These four girls and a couple of guys talked about having sex the entire way through the book. They talked about it. So much talking. Just like immature high school people. Why is this? Because on the ONE DAY Sam keeps re-living, they talked about it A TON. So as a reader, I kept having to read about it a ton. This is probably not a big deal to most people – I’ll give you that. But like I mentioned earlier, Sam is a weak girl. And her reasoning for everything was, well, weak. Including her reasoning for talking about sex, potentially having sex, everything.

Just, NO.

I’m not talking about deciding in general what you want to do or how you feel about this subject and sticking to your guns about it – like Katsa in Graceling or other characters (so no hate mail/comments, please). I’m talking about Sam’s reasons, which she actually openly admits to, which made me do things like face-palm and head-desk and sigh openly. Y’all, I can’t even. 

3. The Ending. WHAT.
I do not know what to say about this. 


Perhaps I went into Before I Fall by Lauren Oliver with expectations that were too high? There were certainly good things about this book. The format and structure were brilliant and I enjoyed the idea that if I kept reading, maybe the main character would find a way to redeem herself to me in the end. The author certainly has a way of speaking to us, as readers, and I loved reading the words on the page, even if the characters were not speaking to me at all in word or in action. There is something shiny and bright in this story, a nugget of super-coolness – it just wasn’t Sam Kingston.

The problem with this, for me, is that there was so much of Sam Kingston in this story. Of course there was! It was her one day that we had to read over and over and over. It was her dialogue and inner thoughts that we kept having to read over and over and over. She was the one that kept making the same decisions, or what I would call mistakes at times. She was the one that kept making me cringe with her words and actions. It was her friends, her in-crowd, and her behavior that I loathed so deeply to my core. It was her weakness in everything that I just couldn’t get behind. 

I think that this was the reason that this book was such a downer for me and such a great book to everyone else. I have not read the thoughts of anyone else, but it is clear that I am in the vast minority as far as enjoying this one. I had such high hopes for my first Lauren Oliver experience, but sadly this one just fell short (I blame Sam Kingston, not Lauren Oliver).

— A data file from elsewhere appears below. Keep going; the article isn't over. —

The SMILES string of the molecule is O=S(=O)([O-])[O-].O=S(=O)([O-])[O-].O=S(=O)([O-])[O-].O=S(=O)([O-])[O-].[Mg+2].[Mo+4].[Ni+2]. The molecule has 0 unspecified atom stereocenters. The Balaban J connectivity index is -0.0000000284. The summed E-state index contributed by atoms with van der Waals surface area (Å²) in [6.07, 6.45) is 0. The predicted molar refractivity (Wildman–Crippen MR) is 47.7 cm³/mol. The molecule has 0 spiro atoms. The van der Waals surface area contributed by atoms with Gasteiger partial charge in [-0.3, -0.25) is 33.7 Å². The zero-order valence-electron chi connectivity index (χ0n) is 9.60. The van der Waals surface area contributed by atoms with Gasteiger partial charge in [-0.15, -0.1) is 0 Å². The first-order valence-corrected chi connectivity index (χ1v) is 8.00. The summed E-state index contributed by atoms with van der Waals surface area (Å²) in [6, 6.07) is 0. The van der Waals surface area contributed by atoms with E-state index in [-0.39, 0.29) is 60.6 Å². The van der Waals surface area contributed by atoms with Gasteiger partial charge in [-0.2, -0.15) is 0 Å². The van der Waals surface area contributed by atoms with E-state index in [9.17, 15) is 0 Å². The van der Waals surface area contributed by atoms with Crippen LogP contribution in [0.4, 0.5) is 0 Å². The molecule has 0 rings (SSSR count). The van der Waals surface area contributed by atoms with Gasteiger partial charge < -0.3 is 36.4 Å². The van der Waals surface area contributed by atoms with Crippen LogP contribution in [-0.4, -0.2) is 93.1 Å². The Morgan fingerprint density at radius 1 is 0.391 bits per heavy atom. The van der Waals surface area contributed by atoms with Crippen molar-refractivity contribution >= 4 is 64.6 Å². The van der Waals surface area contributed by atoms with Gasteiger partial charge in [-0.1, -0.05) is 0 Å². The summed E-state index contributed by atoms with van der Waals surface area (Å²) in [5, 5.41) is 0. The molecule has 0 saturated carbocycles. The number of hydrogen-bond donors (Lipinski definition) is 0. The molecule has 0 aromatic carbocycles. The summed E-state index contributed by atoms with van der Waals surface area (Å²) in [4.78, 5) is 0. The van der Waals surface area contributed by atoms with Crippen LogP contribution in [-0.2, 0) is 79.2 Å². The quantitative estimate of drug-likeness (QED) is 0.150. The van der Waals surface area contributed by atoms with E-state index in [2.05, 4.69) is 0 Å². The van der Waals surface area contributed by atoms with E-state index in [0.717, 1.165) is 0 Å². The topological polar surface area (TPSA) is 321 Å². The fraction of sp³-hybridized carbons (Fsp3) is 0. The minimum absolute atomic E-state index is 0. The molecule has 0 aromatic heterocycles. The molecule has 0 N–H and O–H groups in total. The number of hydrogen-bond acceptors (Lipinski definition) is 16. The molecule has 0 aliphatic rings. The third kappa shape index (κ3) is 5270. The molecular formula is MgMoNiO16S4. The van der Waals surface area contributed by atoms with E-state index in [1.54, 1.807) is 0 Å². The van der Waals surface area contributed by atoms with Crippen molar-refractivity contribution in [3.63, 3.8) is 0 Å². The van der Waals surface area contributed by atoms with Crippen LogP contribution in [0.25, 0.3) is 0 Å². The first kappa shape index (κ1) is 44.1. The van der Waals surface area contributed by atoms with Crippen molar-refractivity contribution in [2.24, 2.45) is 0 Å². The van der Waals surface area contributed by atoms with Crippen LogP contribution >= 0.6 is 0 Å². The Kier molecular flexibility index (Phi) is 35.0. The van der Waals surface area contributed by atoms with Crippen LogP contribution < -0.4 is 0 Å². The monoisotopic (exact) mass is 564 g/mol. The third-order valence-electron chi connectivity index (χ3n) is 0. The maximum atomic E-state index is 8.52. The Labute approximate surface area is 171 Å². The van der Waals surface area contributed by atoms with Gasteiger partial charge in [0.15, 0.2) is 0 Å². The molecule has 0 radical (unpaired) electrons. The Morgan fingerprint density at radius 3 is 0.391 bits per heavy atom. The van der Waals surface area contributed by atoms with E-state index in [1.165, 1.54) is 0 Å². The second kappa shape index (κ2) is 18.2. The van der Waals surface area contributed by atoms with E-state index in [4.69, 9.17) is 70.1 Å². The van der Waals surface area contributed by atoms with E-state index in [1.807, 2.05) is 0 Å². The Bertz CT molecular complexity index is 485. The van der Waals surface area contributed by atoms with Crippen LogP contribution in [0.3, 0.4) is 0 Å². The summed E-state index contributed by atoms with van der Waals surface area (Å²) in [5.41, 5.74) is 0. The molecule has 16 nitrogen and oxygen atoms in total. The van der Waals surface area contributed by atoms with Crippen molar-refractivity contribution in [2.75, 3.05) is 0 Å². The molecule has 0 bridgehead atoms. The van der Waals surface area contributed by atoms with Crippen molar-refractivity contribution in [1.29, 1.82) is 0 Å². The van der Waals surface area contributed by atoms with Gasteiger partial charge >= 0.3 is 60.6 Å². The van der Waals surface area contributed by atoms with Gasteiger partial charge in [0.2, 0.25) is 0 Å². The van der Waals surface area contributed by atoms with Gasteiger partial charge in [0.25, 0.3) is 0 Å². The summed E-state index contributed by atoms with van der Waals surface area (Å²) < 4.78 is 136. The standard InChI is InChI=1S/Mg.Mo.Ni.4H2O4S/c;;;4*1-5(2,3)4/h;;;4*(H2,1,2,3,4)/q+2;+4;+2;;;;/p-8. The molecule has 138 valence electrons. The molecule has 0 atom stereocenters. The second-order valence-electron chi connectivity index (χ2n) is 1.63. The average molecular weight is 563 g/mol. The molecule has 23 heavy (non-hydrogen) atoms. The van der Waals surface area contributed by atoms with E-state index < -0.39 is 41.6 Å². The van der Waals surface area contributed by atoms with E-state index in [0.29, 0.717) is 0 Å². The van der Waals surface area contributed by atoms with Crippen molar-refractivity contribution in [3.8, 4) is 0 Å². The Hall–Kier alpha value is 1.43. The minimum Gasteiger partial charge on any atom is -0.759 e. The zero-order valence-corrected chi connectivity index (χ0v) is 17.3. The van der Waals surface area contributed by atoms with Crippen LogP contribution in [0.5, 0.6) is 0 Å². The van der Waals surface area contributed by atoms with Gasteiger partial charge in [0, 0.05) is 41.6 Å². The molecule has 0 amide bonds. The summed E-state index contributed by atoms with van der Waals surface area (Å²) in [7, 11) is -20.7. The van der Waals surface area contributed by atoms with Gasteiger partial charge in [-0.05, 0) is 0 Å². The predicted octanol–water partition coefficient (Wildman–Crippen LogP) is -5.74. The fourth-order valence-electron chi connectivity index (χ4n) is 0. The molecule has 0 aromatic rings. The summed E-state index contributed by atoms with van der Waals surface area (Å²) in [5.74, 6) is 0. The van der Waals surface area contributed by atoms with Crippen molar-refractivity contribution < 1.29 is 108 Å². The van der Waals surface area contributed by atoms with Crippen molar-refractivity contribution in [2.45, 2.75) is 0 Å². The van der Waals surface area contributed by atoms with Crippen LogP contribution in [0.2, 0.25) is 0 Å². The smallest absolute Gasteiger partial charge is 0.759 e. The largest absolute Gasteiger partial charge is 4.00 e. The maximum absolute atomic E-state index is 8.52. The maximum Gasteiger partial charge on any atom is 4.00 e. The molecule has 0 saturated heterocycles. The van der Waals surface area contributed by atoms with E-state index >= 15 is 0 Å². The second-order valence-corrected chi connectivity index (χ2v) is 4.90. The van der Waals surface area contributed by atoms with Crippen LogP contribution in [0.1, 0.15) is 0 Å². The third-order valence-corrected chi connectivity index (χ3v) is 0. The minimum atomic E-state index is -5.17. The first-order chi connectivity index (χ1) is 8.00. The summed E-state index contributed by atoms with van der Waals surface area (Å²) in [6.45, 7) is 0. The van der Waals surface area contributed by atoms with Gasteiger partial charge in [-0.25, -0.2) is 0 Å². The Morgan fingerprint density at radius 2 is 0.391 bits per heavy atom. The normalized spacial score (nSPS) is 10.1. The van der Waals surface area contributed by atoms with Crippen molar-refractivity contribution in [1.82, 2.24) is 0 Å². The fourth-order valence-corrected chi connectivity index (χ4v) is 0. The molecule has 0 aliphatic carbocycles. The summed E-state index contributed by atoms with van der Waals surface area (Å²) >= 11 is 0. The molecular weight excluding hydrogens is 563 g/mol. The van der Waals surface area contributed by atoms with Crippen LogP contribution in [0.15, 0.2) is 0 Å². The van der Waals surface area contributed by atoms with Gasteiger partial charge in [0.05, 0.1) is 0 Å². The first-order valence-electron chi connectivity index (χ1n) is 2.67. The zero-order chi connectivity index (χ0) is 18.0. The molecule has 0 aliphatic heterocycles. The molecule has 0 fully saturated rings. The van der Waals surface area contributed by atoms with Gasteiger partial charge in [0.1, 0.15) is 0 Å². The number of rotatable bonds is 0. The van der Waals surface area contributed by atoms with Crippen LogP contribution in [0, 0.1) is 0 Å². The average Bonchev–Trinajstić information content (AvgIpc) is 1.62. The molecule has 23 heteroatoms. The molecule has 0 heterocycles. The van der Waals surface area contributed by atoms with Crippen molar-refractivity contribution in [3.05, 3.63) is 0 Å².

Will I continue to read this author? Heck yes. I am really excited about reading the Delirium books, but I’m not planning on reading any of them until they’re all out. I’ve heard their cliffhanger status is pretty major with them and I. Do. Not. Like. Cliffhangers. I’m very excited about the rest of her books too. There is a reason she is so widely loved and so widely regarded, and just because I couldn’t get behind this character – well, it doesn’t dampen my excitement to continue reading her work. I just wish I would’ve had a different experience with Before I Fall. I really wanted to like this one more than I did. I tried. I did everything I could: I read it slowly, I thought about it for a long time after I read it. But in the end, I stand behind the way I feel. 

If Lauren Oliver set out to write Sam Kingston the way I have portrayed her – mean and weak – which she maybe/possibly did, then she did an amazing and brilliant job of it, because I totally buy into it. I’m not sure if she meant for Sam to have redeemed herself in the end? I’m unsure if Sam actually DID redeem herself in the eyes of other readers? To me, she did not. I’m curious about what everyone else thinks, without spoiling anything

I recommend this book to fans of standalones, Lauren Oliver, and YA-contemporaries-that-aren’t-quite-contemporary. 

Before I Fall will appeal to fans of:

YA Contemporary-ish/Fantasy
The movie Groundhog Day
Romance: slow developing, no triangle

Before I Fall by Lauren Oliver

is currently available for purchase. 

Have you read BEFORE I FALL?
What did you think?
I think I’m in the minority on this one.


About Asheley

Asheley is a Southern girl. She loves Carolina blue skies, Ben & Jerry's ice cream, and NC craft beer. She loves all things history but prefers books over everything.

You can find her somewhere in North Carolina, daydreaming about the ocean.

Find Asheley on Litsy @intothehallofbooks!


35 responses to “…on Before I Fall by Lauren Oliver

  1. Ems

    I had a different experience with this book, but some of the same things that bugged you bugged me as well (the sexuality was over the top, in my opinion). Fortunately, for me, Sam did start to redeem herself. Not all the way, now that I think back, but she made a good start. But then that ending…THAT ENDING!!

    Back when I read it, I thought pretty highly of it. I'd probably give it a different rating now if I reread it, but I've no plans to go back to it. Once was plenty.

    So I kind of agree and disagree here is what I'm trying to say, I think. 🙂

    • I haven't completely ruled out a re-reading, but if I ever do again, it will be audiobook. I never want to spend time on this print copy again. I just cannot.